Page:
Ballon sur Bitume, meaning concrete football, is an engrossing 50-minute documentary that offers viewers a chance to immerse themselves in the culture of los banlieues. Los banlieues are the suburbs in France, and the culture within includes street football along with elements of music and fashion that intersect with the soccer lifestyle. The documentary is currently available on YouTube, and features several soccer stars who grew up in the French suburbs and developed their games on the streets, including Leicester City’s Riyad Mahrez, Bayern Munich’s Medhi Benatia, and PSG’s Serge Aurier.
One of the first things the viewer learns about los banlieues is what street football means to the people there: Freedom. Many of the inhabitants are immigrants, often from low socio-economic status, and street football provides an escape and an emotional outlet. And for the very talented, there’s also the chance of being discovered and playing professionally.
Those who grew up in los banlieues and go on to play professional soccer carry on the traits that can be traced back to their playing days in the streets. They have impeccable skill, technique, agility, ball control, and most importantly, the street mentality. A ‘kill or be killed’ mindset is a part of street football, as is relentless trash talk and physicality. These things prepare players for the largest stages of world football, and gives them an edge that helps them excel in professional clubs.
Along with freedom and a chance to make it big, street football also gives those in los banlieues a sense of community that they might not otherwise have. Older players often donate cleats to younger players in need, or pay their registration fees so they can be on an official team in an effort to pay it forward. Many of the courts are used as communal gathering places as well. One of the most poignant moments of the documentary occurs when a street footballer is interviewed on the court he plays on. Scrawled on the walls of the court behind him are the names of friends that have passed on too soon.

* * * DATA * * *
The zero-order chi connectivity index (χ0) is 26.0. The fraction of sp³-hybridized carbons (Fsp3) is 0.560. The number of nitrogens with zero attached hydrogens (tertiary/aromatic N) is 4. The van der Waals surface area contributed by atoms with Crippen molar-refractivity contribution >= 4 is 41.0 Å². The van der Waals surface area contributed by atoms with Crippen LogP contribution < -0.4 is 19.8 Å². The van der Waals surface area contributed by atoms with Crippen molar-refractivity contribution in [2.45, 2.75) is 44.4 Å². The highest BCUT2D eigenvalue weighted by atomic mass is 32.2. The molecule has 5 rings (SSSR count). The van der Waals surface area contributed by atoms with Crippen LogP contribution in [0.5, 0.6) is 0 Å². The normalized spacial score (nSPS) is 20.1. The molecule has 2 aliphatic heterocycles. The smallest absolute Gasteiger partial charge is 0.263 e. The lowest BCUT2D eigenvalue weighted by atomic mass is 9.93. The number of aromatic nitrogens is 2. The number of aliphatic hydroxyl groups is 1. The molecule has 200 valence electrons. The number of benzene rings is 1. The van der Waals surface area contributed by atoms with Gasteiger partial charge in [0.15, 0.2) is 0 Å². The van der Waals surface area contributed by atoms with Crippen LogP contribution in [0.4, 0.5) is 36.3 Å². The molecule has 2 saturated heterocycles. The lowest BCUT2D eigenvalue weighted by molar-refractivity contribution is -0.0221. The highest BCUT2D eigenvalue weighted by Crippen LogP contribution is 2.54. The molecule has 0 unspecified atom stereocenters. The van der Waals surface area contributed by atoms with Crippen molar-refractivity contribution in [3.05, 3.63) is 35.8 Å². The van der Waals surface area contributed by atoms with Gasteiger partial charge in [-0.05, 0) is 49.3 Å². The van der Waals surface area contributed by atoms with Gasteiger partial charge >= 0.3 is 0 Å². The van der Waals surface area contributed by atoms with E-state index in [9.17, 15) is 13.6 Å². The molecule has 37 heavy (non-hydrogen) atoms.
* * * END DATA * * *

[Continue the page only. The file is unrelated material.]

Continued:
In the latter part of the documentary, the connection between soccer, music, and fashion is demonstrated. Street footballers and professional players alike relate to a lot of rappers due to the subject matter of their music, which contains elements of the street mentality. Because of this, players will listen to their favorite rappers’ music before matches or even copy one of their dance moves in a celebration, such as PSG’s Blaise Matuidi and French rapper Niska.
Street football also shares roots with fashion, as image and style is a big part of how footballers dress. And the fact that they don their athletic shoes and apparel off the pitch means they’re always ready to play a pickup match when the occasion calls.
The documentary comes to a conclusion with the sobering reality that not everyone who plays street football will become a professional soccer player. But that’s not the point of street football nor even the ultimate goal. As the film lays out, street football symbolizes freedom, it’s a creative outlet to develop body and mind, and plays an important part in building community, particularly in rougher neighborhoods. It’s an exciting sport, sometimes an art form, and anyone can play it and for a time feel a rush of levity and joy. It’s no wonder why so many have fallen in love with this beautiful game.
Watch the full documentary Ballon sur Bitume here: